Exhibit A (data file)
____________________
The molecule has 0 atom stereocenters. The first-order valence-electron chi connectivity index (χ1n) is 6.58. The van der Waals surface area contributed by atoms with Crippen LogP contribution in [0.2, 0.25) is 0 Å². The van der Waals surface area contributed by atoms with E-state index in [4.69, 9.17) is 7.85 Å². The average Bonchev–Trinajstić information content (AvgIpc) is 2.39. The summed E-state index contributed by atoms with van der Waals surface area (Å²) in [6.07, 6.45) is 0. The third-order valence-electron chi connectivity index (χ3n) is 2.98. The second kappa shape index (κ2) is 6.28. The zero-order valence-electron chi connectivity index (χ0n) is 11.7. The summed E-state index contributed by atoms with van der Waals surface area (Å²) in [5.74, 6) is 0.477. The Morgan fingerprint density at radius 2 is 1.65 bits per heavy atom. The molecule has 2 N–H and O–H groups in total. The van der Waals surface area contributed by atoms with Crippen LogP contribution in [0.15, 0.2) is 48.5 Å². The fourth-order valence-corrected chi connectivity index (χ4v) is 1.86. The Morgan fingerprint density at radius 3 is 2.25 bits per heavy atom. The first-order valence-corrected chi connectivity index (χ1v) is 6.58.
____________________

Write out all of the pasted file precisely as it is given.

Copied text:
The molecule has 0 atom stereocenters. The first-order valence-electron chi connectivity index (χ1n) is 6.58. The van der Waals surface area contributed by atoms with Crippen LogP contribution in [0.2, 0.25) is 0 Å². The van der Waals surface area contributed by atoms with E-state index in [4.69, 9.17) is 7.85 Å². The average Bonchev–Trinajstić information content (AvgIpc) is 2.39. The summed E-state index contributed by atoms with van der Waals surface area (Å²) in [6.07, 6.45) is 0. The third-order valence-electron chi connectivity index (χ3n) is 2.98. The second kappa shape index (κ2) is 6.28. The zero-order valence-electron chi connectivity index (χ0n) is 11.7. The summed E-state index contributed by atoms with van der Waals surface area (Å²) in [5.74, 6) is 0.477. The Morgan fingerprint density at radius 2 is 1.65 bits per heavy atom. The molecule has 2 N–H and O–H groups in total. The van der Waals surface area contributed by atoms with Crippen LogP contribution in [0.15, 0.2) is 48.5 Å². The fourth-order valence-corrected chi connectivity index (χ4v) is 1.86. The Morgan fingerprint density at radius 3 is 2.25 bits per heavy atom. The first-order valence-corrected chi connectivity index (χ1v) is 6.58.